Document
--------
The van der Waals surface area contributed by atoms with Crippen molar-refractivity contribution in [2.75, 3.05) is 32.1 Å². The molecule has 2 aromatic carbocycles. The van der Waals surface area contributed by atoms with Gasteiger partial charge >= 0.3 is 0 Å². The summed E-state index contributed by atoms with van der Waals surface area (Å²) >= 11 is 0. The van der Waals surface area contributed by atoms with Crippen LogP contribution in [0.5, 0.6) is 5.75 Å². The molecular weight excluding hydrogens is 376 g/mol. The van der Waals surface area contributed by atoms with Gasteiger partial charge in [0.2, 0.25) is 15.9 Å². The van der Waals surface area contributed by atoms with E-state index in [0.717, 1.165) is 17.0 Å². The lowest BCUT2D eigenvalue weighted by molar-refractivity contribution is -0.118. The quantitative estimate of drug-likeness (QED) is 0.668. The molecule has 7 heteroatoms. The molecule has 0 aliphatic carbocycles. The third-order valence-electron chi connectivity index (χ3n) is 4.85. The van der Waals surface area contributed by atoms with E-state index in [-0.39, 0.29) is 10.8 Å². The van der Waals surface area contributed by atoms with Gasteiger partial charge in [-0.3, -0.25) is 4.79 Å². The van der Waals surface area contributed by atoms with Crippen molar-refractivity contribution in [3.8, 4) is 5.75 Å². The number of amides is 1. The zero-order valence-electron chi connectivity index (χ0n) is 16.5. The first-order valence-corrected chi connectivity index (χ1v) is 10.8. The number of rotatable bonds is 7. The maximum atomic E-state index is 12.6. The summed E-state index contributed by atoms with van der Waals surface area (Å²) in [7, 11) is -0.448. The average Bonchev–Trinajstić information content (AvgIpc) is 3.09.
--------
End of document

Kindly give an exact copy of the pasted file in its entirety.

The van der Waals surface area contributed by atoms with Crippen molar-refractivity contribution in [2.75, 3.05) is 32.1 Å². The molecule has 2 aromatic carbocycles. The van der Waals surface area contributed by atoms with Gasteiger partial charge >= 0.3 is 0 Å². The summed E-state index contributed by atoms with van der Waals surface area (Å²) >= 11 is 0. The van der Waals surface area contributed by atoms with Crippen LogP contribution in [0.5, 0.6) is 5.75 Å². The molecular weight excluding hydrogens is 376 g/mol. The van der Waals surface area contributed by atoms with Gasteiger partial charge in [0.2, 0.25) is 15.9 Å². The van der Waals surface area contributed by atoms with E-state index in [0.717, 1.165) is 17.0 Å². The lowest BCUT2D eigenvalue weighted by molar-refractivity contribution is -0.118. The quantitative estimate of drug-likeness (QED) is 0.668. The molecule has 7 heteroatoms. The molecule has 0 aliphatic carbocycles. The third-order valence-electron chi connectivity index (χ3n) is 4.85. The van der Waals surface area contributed by atoms with E-state index in [-0.39, 0.29) is 10.8 Å². The van der Waals surface area contributed by atoms with Gasteiger partial charge in [-0.3, -0.25) is 4.79 Å². The van der Waals surface area contributed by atoms with Crippen molar-refractivity contribution in [3.8, 4) is 5.75 Å². The number of amides is 1. The zero-order valence-electron chi connectivity index (χ0n) is 16.5. The first-order valence-corrected chi connectivity index (χ1v) is 10.8. The number of rotatable bonds is 7. The maximum atomic E-state index is 12.6. The summed E-state index contributed by atoms with van der Waals surface area (Å²) in [7, 11) is -0.448. The average Bonchev–Trinajstić information content (AvgIpc) is 3.09.